First of all – He is able to help us because he made us. That’s the truth of chapter 1. In the middle of describing the transcendent wonders and glories of the Son, the writer makes this simple statement – “by whom also he made the worlds” (Heb 1:2 KJV). It is interesting and important to note that in John 1, Colossians 1 and Hebrews 1 – all chapters extolling the virtues of the Lord Jesus Christ (“the Word” and “the Only-Begotten” in John 1, “his dear Son” in Colossians 1, and “the Son” in Hebrews 1) – specific attention is drawn to his creatorial power and agency. The fact is that he is able to help us because he made us and he understands us.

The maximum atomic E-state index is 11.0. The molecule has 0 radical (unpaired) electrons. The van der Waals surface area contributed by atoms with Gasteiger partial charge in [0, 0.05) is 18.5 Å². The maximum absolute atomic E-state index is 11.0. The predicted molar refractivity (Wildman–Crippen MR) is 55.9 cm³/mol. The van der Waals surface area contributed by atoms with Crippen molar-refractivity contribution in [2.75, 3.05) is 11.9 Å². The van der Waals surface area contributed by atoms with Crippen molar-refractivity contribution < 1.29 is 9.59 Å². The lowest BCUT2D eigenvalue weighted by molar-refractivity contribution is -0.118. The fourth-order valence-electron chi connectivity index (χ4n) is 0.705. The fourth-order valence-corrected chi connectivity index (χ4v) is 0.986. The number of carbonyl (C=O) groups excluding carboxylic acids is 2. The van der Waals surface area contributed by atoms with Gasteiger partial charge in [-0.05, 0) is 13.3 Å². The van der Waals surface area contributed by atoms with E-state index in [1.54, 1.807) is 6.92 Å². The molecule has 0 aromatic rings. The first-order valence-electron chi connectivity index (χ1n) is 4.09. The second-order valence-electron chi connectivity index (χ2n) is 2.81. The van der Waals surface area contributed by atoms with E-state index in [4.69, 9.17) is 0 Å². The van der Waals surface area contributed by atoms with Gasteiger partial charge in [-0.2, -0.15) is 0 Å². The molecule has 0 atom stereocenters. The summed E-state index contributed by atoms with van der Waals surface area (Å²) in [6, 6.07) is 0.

Human beings are indescribably complex creatures. The inter-relationships between our minds, our bodies, our emotions, our spirits, our wills and our hearts is intricate, complicated and almost indecipherable. These complexities can make interpersonal relationships both exhilarating and exasperating. They complicate life and often leave us feeling confused and frustrated. Does anyone really understand? Can anyone truly know how I feel and what I’m going through? Is there anybody who knows how hard I’m trying and how quickly I’m slipping and how close I am to the end of my rope? The answer is a resounding YES! There is one who is able to help. He knows exactly where we are and precisely how we’re doing. Because he’s our maker. He knows every intricacy of our personality and our character and our circumstance and our condition. He understands when nobody else can – because he is the designer, architect and agent that has actually put us together – and ultimately he’s the one who keeps us ticking!